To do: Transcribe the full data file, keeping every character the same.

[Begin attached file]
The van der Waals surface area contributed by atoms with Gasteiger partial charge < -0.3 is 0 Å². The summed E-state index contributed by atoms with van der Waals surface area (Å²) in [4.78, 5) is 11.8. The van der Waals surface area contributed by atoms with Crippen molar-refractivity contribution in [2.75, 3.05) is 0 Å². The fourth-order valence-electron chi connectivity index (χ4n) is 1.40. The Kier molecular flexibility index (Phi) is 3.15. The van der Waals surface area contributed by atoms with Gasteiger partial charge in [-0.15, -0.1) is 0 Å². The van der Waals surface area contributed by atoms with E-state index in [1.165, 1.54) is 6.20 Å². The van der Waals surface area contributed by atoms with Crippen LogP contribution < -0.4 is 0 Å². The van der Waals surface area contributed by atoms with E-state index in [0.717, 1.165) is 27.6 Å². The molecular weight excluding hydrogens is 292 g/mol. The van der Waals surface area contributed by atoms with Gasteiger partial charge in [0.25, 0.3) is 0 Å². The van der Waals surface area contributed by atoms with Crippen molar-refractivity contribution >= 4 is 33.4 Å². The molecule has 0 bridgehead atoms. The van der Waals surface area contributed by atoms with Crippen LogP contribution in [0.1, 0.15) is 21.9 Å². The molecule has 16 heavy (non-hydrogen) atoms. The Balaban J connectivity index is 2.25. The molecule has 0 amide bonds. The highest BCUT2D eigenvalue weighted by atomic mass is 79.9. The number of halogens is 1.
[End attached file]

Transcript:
The van der Waals surface area contributed by atoms with Gasteiger partial charge < -0.3 is 0 Å². The summed E-state index contributed by atoms with van der Waals surface area (Å²) in [4.78, 5) is 11.8. The van der Waals surface area contributed by atoms with Crippen molar-refractivity contribution in [2.75, 3.05) is 0 Å². The fourth-order valence-electron chi connectivity index (χ4n) is 1.40. The Kier molecular flexibility index (Phi) is 3.15. The van der Waals surface area contributed by atoms with Gasteiger partial charge in [-0.15, -0.1) is 0 Å². The van der Waals surface area contributed by atoms with E-state index in [1.165, 1.54) is 6.20 Å². The van der Waals surface area contributed by atoms with Crippen LogP contribution < -0.4 is 0 Å². The van der Waals surface area contributed by atoms with E-state index in [0.717, 1.165) is 27.6 Å². The molecular weight excluding hydrogens is 292 g/mol. The van der Waals surface area contributed by atoms with Gasteiger partial charge in [0.25, 0.3) is 0 Å². The van der Waals surface area contributed by atoms with Crippen molar-refractivity contribution >= 4 is 33.4 Å². The molecule has 0 bridgehead atoms. The van der Waals surface area contributed by atoms with Crippen LogP contribution in [0.1, 0.15) is 21.9 Å². The molecule has 16 heavy (non-hydrogen) atoms. The Balaban J connectivity index is 2.25. The molecule has 0 amide bonds. The highest BCUT2D eigenvalue weighted by atomic mass is 79.9. The number of halogens is 1.